Marvin Landrum - Texas Instruments, Inc.
Mike Weir - Texas Instruments, Inc.
Scott Menjoulett - Texas Instruments, Inc.
Eliminating the Design Bottleneck
TI has been producing a significant portion of the world’s semiconductor chips for more than 45 years. With close to $4 billion in revenue, TI is one of the leading wireless IC providers. However, as design growth increases linearly with new product introductions, characterization of dozens of tests has increased exponentially, creating a design bottleneck.
With the increasing demand fueling the design of more wireless ICs, our characterization groups have been struggling to keep up. Today’s wireless designs encompass a greater number of complicated characterization tests, and our process for handling the load became inadequate. These characterization tests range from the highly integrated to system-level power management, analog baseband, RF, and custom system-on-a-chip tests as examples. The evolution of our current device characterization began with highly manual tests dependent on operator intervention and control. This was the first step, however, of an eventual semiautomated NI LabVIEW-based characterization process.
Following this was the need to automate and sequence individual characterization tests, which we solved by developing an in-house sequencer using LabVIEW. However, with the growth in demand of these devices and the fact that our RF and wireless IC design centers spanned four worldwide sites in three continents, the need for a maintainable, modular, and reusable process was needed.
We developed the fourth-generation characterization process to handle just that. It now features NI TestStand as the characterization test management and automation framework with LabVIEW device characterization modules and instrument libraries. By developing a common test management and automation framework that is deployed worldwide, it not only provides a common interface but sets the stage and provides a template for developing modular, reusable device tests that engineers can use at any site worldwide. The benefits include complete characterization automation, direct integration with enterprise-level database logging, and automated report generation and data mining using our custom DATAMINER client.
NI TestStand Provides Backbone for ACE
We developed the software architecture that includes several systems. The overall architecture is called the automated characterization environment (ACE), and, the team developed the main software component, a software framework for plug-in modules and tests, from NI TestStand. NI TestStand is the backbone of the device characterization tests and the software platform that our engineers reuse at all sites worldwide. We customized the NI TestStand process model to include integration with its distributed change management (DCM) system and the local databases.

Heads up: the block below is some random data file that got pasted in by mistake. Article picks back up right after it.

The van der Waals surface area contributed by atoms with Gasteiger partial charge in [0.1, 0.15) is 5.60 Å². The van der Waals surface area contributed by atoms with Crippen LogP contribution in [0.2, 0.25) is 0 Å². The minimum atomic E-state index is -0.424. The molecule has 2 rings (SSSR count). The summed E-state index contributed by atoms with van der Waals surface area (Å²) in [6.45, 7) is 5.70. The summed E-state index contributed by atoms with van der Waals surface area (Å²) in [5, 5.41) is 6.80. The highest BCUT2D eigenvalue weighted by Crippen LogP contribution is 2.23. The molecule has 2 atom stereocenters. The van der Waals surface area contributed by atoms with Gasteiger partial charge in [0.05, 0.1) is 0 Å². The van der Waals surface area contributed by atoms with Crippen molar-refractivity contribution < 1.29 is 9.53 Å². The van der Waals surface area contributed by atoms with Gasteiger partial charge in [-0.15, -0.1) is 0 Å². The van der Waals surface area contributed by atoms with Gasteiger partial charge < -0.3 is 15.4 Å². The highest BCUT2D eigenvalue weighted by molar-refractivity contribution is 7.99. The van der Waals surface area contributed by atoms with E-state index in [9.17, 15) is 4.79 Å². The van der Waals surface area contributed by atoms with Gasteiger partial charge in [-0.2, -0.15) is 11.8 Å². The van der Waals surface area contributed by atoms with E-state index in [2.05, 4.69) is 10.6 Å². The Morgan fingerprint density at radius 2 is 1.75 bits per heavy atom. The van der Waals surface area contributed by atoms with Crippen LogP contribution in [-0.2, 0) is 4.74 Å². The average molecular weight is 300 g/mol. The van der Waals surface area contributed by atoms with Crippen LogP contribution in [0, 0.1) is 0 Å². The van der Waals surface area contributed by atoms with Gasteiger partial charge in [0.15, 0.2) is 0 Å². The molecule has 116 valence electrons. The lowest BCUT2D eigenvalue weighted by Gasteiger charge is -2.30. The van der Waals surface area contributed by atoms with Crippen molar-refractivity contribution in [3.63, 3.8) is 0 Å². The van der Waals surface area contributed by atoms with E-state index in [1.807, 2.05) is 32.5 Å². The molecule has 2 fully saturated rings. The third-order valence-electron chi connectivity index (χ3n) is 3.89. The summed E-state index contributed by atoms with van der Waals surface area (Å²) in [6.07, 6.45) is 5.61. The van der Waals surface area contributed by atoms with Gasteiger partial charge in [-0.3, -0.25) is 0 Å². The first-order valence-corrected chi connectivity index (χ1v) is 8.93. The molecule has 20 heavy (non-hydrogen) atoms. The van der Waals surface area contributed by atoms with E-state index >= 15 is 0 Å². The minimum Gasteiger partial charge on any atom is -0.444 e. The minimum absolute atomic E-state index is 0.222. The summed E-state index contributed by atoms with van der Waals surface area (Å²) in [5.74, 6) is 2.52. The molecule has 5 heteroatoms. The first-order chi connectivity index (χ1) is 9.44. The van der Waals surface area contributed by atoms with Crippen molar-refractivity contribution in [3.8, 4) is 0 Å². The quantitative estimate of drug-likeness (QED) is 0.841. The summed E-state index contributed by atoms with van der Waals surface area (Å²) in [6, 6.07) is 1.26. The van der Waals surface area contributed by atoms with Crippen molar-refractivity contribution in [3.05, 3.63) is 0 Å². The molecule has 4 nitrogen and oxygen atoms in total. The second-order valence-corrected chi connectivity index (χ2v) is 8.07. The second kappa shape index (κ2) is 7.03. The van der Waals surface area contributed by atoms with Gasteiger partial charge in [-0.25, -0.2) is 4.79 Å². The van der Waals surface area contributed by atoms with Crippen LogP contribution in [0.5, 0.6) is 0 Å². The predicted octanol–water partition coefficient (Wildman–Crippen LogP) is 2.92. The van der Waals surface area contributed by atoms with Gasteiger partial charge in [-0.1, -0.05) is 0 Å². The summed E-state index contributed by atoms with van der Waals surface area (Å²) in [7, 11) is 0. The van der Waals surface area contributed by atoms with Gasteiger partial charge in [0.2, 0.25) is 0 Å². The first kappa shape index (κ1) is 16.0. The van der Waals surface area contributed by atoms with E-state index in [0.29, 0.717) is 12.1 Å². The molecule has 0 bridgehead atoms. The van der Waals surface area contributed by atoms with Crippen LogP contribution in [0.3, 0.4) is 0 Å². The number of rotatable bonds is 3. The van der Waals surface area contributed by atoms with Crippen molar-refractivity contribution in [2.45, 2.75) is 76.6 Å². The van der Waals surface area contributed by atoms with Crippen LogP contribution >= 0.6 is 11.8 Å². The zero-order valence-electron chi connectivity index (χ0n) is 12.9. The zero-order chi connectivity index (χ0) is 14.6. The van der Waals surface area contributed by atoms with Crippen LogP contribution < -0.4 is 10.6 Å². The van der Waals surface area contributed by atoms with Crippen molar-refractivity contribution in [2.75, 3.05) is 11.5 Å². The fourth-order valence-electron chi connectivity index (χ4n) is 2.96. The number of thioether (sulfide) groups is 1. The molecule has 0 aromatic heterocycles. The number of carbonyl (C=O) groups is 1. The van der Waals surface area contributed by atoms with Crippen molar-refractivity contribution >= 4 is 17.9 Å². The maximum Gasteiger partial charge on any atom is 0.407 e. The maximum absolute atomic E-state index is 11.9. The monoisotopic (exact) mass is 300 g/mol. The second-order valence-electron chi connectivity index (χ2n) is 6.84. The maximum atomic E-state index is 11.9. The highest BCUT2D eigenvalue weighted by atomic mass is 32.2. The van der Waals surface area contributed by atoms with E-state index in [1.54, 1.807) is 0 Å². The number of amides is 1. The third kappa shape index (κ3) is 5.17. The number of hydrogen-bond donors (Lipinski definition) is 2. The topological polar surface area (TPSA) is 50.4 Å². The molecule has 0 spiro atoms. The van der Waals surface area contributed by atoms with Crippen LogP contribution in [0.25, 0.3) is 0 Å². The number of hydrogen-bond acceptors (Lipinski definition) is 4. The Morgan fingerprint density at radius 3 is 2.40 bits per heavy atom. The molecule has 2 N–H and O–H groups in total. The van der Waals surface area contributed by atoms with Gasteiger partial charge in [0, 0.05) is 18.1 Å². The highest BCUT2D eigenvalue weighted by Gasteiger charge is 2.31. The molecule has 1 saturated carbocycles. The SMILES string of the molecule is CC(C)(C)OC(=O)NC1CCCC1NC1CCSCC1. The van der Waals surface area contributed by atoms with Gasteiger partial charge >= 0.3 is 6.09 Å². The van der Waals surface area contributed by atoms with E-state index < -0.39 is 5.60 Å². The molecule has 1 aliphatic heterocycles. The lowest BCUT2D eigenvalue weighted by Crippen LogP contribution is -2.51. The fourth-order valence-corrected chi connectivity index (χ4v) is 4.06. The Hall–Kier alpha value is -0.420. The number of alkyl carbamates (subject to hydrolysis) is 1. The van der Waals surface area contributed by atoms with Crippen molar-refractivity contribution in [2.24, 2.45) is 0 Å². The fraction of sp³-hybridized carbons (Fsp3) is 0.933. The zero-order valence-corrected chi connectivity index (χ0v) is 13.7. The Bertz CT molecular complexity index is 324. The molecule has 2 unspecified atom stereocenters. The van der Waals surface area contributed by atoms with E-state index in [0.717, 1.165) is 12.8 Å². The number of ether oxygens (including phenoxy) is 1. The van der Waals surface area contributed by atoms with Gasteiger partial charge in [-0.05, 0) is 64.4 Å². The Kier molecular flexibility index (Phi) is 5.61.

The DCM system uses Perforce file management and is integrated with our global sites. We globally manage all characterization tests and ACE libraries. The ACE libraries include an instrument library for access to many of the common instruments of the ACE hardware platform, a measurement library for many of the functions needed by each of the characterization groups, and an analysis library. ACE supports more than 50 instruments and can be integrated into the hardware platform. Characterization groups use the NI TestStand system and download the necessary libraries to develop the necessary characterization for new devices. They create tests as needed, but much of the test uses the architecture and the pre-existing ACE libraries.
ACE also includes a data miner, which is a configurable automated report generation system that can create 700-page reports in four clicks. It supports multiple outputs --including text (ASCII), PDF, XML, and Microsoft Word -- and can mine data locally or on the central server, which is accessible anywhere in the world. There is an enormous amount of commonality between the tests, and this reuse, with a maintainable software platform, is helping our characterization to keep up with our design.
Our device characterization stations are typically built with a high-end Dell desktop using a 3.0 GHz single processor system with typically 2 GB of RAM. The operating system on most of these systems is Windows XP Professional. We chose high-end desktops because of the nature of the tests. The PLL characterization test, for example, could run for multiple days and capture more than 100,000 data points to measure jitter. For wireless and RF characterization, we typically use GPIB and benchtop instruments.
NI TestStand and LabVIEW Provide Efficient Platform
By leveraging commercial off-the-shelf software technologies such as NI TestStand and LabVIEW, we achieved the level of commonality, maintainability, and reuse with our characterization platform to keep up with the design of new components. Using virtual instrumentation has helped us expand our $4 billion wireless and RF business without sacrificing quality and doubling the number of test engineers.
Texas Instruments, Inc.
Tel: (214) 480-2987